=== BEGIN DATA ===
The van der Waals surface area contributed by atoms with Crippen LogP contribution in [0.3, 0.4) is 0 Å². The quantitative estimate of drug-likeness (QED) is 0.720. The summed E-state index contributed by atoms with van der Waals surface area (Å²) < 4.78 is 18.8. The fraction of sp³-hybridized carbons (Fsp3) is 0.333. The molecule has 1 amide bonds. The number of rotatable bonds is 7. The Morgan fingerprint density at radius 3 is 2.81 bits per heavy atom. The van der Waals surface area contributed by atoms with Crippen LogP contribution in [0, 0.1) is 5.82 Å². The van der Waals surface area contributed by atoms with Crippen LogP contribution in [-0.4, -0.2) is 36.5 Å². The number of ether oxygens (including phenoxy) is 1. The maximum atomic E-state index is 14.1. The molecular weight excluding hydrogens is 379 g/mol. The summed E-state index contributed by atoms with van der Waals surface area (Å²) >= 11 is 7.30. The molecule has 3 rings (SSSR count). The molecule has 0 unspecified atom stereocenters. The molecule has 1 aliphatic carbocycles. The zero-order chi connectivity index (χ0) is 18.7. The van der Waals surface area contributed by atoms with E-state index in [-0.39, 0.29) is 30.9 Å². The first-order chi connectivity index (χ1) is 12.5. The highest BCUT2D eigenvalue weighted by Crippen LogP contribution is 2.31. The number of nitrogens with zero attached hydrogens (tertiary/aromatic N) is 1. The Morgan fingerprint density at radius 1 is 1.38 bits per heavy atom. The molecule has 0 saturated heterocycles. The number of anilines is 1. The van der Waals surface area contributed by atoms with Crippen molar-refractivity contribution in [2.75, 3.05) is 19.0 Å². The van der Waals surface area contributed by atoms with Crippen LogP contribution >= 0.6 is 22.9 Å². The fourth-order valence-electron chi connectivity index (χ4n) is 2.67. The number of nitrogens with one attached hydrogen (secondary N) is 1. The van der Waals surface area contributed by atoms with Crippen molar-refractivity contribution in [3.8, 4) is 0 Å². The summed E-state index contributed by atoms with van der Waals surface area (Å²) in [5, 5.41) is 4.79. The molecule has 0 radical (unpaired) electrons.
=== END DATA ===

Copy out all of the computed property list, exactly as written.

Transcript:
The van der Waals surface area contributed by atoms with Crippen LogP contribution in [0.3, 0.4) is 0 Å². The quantitative estimate of drug-likeness (QED) is 0.720. The summed E-state index contributed by atoms with van der Waals surface area (Å²) < 4.78 is 18.8. The fraction of sp³-hybridized carbons (Fsp3) is 0.333. The molecule has 1 amide bonds. The number of rotatable bonds is 7. The Morgan fingerprint density at radius 3 is 2.81 bits per heavy atom. The van der Waals surface area contributed by atoms with Crippen LogP contribution in [0, 0.1) is 5.82 Å². The van der Waals surface area contributed by atoms with Crippen LogP contribution in [-0.4, -0.2) is 36.5 Å². The number of ether oxygens (including phenoxy) is 1. The maximum atomic E-state index is 14.1. The molecular weight excluding hydrogens is 379 g/mol. The summed E-state index contributed by atoms with van der Waals surface area (Å²) >= 11 is 7.30. The molecule has 3 rings (SSSR count). The molecule has 0 unspecified atom stereocenters. The molecule has 1 aliphatic carbocycles. The zero-order chi connectivity index (χ0) is 18.7. The van der Waals surface area contributed by atoms with E-state index in [-0.39, 0.29) is 30.9 Å². The first-order chi connectivity index (χ1) is 12.5. The highest BCUT2D eigenvalue weighted by Crippen LogP contribution is 2.31. The number of nitrogens with zero attached hydrogens (tertiary/aromatic N) is 1. The Morgan fingerprint density at radius 1 is 1.38 bits per heavy atom. The molecule has 0 saturated heterocycles. The number of anilines is 1. The van der Waals surface area contributed by atoms with Crippen molar-refractivity contribution in [2.75, 3.05) is 19.0 Å². The van der Waals surface area contributed by atoms with Crippen LogP contribution >= 0.6 is 22.9 Å². The fourth-order valence-electron chi connectivity index (χ4n) is 2.67. The number of nitrogens with one attached hydrogen (secondary N) is 1. The van der Waals surface area contributed by atoms with Crippen molar-refractivity contribution in [3.8, 4) is 0 Å². The summed E-state index contributed by atoms with van der Waals surface area (Å²) in [5, 5.41) is 4.79. The molecule has 0 radical (unpaired) electrons.